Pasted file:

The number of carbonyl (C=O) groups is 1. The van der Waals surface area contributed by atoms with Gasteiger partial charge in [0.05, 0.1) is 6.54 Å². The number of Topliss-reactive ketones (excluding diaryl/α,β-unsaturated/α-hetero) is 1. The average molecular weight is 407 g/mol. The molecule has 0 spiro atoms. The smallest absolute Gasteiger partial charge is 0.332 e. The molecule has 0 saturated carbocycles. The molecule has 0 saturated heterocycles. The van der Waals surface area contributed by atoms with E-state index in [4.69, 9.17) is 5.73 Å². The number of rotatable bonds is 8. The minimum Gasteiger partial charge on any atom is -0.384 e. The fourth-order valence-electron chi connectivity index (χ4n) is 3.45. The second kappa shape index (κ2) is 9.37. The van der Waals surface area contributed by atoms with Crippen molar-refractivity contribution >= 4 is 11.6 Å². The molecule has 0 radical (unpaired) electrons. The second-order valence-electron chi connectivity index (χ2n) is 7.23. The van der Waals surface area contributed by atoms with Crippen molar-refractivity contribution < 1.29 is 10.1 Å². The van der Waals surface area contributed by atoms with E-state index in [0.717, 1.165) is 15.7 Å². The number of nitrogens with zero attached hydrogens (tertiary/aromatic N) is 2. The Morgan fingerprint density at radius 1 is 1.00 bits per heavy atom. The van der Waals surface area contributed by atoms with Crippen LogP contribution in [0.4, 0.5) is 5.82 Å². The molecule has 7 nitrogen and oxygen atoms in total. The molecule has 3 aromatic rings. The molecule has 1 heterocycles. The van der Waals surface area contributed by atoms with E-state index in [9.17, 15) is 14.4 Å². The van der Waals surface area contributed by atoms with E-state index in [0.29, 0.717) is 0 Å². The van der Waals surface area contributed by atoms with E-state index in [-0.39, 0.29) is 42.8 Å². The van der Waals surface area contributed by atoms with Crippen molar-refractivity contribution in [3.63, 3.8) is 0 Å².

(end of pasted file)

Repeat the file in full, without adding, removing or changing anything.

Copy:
The number of carbonyl (C=O) groups is 1. The van der Waals surface area contributed by atoms with Gasteiger partial charge in [0.05, 0.1) is 6.54 Å². The number of Topliss-reactive ketones (excluding diaryl/α,β-unsaturated/α-hetero) is 1. The average molecular weight is 407 g/mol. The molecule has 0 spiro atoms. The smallest absolute Gasteiger partial charge is 0.332 e. The molecule has 0 saturated carbocycles. The molecule has 0 saturated heterocycles. The van der Waals surface area contributed by atoms with E-state index in [4.69, 9.17) is 5.73 Å². The number of rotatable bonds is 8. The minimum Gasteiger partial charge on any atom is -0.384 e. The fourth-order valence-electron chi connectivity index (χ4n) is 3.45. The second kappa shape index (κ2) is 9.37. The van der Waals surface area contributed by atoms with Crippen molar-refractivity contribution >= 4 is 11.6 Å². The molecule has 0 radical (unpaired) electrons. The second-order valence-electron chi connectivity index (χ2n) is 7.23. The van der Waals surface area contributed by atoms with Crippen molar-refractivity contribution < 1.29 is 10.1 Å². The van der Waals surface area contributed by atoms with E-state index in [0.717, 1.165) is 15.7 Å². The number of nitrogens with zero attached hydrogens (tertiary/aromatic N) is 2. The Morgan fingerprint density at radius 1 is 1.00 bits per heavy atom. The van der Waals surface area contributed by atoms with Crippen LogP contribution in [0.4, 0.5) is 5.82 Å². The molecule has 7 nitrogen and oxygen atoms in total. The molecule has 3 aromatic rings. The molecule has 1 heterocycles. The van der Waals surface area contributed by atoms with E-state index in [9.17, 15) is 14.4 Å². The van der Waals surface area contributed by atoms with E-state index in [0.29, 0.717) is 0 Å². The van der Waals surface area contributed by atoms with E-state index in [-0.39, 0.29) is 42.8 Å². The van der Waals surface area contributed by atoms with Crippen molar-refractivity contribution in [3.63, 3.8) is 0 Å².